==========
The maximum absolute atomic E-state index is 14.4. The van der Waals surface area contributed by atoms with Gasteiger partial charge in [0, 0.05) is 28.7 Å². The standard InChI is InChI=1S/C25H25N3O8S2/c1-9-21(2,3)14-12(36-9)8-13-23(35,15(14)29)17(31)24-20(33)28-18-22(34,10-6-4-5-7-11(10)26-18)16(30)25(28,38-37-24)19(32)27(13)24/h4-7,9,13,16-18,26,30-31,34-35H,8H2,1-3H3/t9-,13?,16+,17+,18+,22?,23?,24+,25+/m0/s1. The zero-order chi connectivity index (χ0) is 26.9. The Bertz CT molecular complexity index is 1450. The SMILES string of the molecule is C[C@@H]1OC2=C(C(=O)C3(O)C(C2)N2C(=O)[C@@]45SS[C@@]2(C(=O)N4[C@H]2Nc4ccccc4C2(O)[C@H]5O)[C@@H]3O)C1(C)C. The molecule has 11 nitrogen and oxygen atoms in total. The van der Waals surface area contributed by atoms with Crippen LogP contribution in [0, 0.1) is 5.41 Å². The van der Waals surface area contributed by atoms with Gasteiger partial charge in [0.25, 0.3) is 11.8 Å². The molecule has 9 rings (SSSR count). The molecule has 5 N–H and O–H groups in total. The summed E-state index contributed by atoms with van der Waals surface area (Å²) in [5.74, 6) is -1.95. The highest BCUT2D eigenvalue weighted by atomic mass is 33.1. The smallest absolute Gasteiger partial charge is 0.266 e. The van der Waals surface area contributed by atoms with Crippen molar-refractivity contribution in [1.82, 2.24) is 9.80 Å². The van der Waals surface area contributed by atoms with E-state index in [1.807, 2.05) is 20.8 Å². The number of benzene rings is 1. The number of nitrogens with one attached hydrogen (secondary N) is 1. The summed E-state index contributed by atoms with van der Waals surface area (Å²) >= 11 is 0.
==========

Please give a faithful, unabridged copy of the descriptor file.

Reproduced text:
The maximum absolute atomic E-state index is 14.4. The van der Waals surface area contributed by atoms with Gasteiger partial charge in [0, 0.05) is 28.7 Å². The standard InChI is InChI=1S/C25H25N3O8S2/c1-9-21(2,3)14-12(36-9)8-13-23(35,15(14)29)17(31)24-20(33)28-18-22(34,10-6-4-5-7-11(10)26-18)16(30)25(28,38-37-24)19(32)27(13)24/h4-7,9,13,16-18,26,30-31,34-35H,8H2,1-3H3/t9-,13?,16+,17+,18+,22?,23?,24+,25+/m0/s1. The zero-order chi connectivity index (χ0) is 26.9. The Bertz CT molecular complexity index is 1450. The SMILES string of the molecule is C[C@@H]1OC2=C(C(=O)C3(O)C(C2)N2C(=O)[C@@]45SS[C@@]2(C(=O)N4[C@H]2Nc4ccccc4C2(O)[C@H]5O)[C@@H]3O)C1(C)C. The molecule has 11 nitrogen and oxygen atoms in total. The van der Waals surface area contributed by atoms with Crippen LogP contribution in [0, 0.1) is 5.41 Å². The van der Waals surface area contributed by atoms with Gasteiger partial charge in [0.25, 0.3) is 11.8 Å². The molecule has 9 rings (SSSR count). The molecule has 5 N–H and O–H groups in total. The summed E-state index contributed by atoms with van der Waals surface area (Å²) in [5.74, 6) is -1.95. The highest BCUT2D eigenvalue weighted by atomic mass is 33.1. The smallest absolute Gasteiger partial charge is 0.266 e. The van der Waals surface area contributed by atoms with Crippen molar-refractivity contribution in [1.82, 2.24) is 9.80 Å². The van der Waals surface area contributed by atoms with E-state index in [1.807, 2.05) is 20.8 Å². The number of benzene rings is 1. The number of nitrogens with one attached hydrogen (secondary N) is 1. The summed E-state index contributed by atoms with van der Waals surface area (Å²) >= 11 is 0.